Cloud computing can help organizations save money and increase flexibility and adaptability. However, several new risks are added when companies move to the Cloud, including security and legal concerns.
The disadvantages of cloud computing don’t mean that cloud services won’t help businesses. But organizations must be prepared to deal with them, or they could be in big trouble.
Here are seven of the biggest legal dangers of cloud computing — and what businesses can do to avoid them:
1. Other countries’ laws
Under U.S. law, companies must allow the government certain access to the data they own and store, and it’s important for IT to know and understand those complex laws so they can comply. But things are even more complicated with cloud computing, because vendors may store a company’s data in a foreign country — and sometimes, multiple countries — so the data is subject to the laws of those jurisdictions as well.
When signing up for a cloud service it’s important to know where your company’s data may be stored so the organization can research applicable laws and, if necessary, argue for a clause in the contract that limits where information can be held.
2. Electronic discovery
Under electronic discovery regulations, organizations must have policies and procedures in place to retain all relevant data when the company becomes involved in a lawsuit. That’s tough enough when all data is stored in house, but it’s even more complex when it’s held by a cloud computing vendor.
When storing data in the cloud, it’s important to know where all information is kept, what file format is used and what tools are available to search through the data. Knowing those details will make things easier when it’s time to comply with an electronic discovery order.
3. Data security and privacy
One of the biggest disadvantages of cloud computing is the potential for data to be breached while it’s held by the cloud vendor. And beyond just the security problems, that has legal implications as well. Businesses in many industries are required by law to protect information — for example, the Health Insurance Portability and Accountability Act (HIPAA) requires organizations to take certain steps to secure health data.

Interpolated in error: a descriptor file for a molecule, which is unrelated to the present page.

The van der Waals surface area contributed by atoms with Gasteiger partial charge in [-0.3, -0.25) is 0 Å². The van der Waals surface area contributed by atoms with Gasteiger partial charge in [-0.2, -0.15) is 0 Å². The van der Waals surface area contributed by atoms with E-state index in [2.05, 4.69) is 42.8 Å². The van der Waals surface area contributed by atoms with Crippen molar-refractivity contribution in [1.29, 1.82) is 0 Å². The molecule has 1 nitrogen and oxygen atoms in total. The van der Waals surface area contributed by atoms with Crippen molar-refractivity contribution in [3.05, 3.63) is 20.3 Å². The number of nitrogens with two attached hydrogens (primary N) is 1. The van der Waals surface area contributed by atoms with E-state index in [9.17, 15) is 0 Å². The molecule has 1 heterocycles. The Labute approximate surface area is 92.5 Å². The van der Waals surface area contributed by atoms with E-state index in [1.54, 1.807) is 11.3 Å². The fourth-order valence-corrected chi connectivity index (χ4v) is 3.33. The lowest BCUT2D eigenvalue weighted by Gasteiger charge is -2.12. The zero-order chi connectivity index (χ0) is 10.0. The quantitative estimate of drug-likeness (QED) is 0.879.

When data is held in the cloud, organizations must make sure the vendor is also meeting the standards set by any applicable law. It’s the company’s responsibility to make sure its data is protected, and in the event of a violation, the company, not the vendor, will likely be held liable. Cloud computing contracts should include those requirements, and companies should never move data into the Cloud unless they know the service is compliant.
4. Cloud computing vendors’ subcontractors
When organizations contract with cloud vendors, third parties may sometimes be involved, and those third parties might have access to the organization’s data.
Therefore, companies must not only make sure that their cloud computing vendors are compliant with all applicable laws and regulations, but that those vendors’ subcontractors are as well.
5. Data breach responsibility
Under several state laws, as well as industry specific regulations, organizations might have certain responsibilities they must undertake after a data breach. Often, that means affected individuals and/or law enforcement agencies must be notified within a certain length of time.
And that includes when information is compromised because a cloud computing service is breached. That means cloud contracts must require the vendor to notify the company in a timely manner if there’s a data breach, so the company can begin to fulfill its obligations.
6. License agreements and terms of service
One of the disadvantages of cloud computing is that it gives IT less control over how the company uses IT services. And that could get the organization in trouble for violating cloud contract terms. For example, in a recent survey, 42% of users admitted they shared cloud service log-in information with other people, which may violate cloud software licenses.
Users may also violate terms of service in other ways, for example, by storing prohibited types of data in a cloud storage service. It’s important that users are trained on the restrictions and that their use of the service is monitored.
7. Violation of the cloud computing contract
Organizations can also get themselves in trouble for violating the terms of a cloud computing contract. That’s one reason why it’s important to negotiate a more favorable cloud contract, study contracts thoroughly before signing them, and avoid traps such as automatic renewal and clauses that prevent the company from retrieving its data when it changes providers.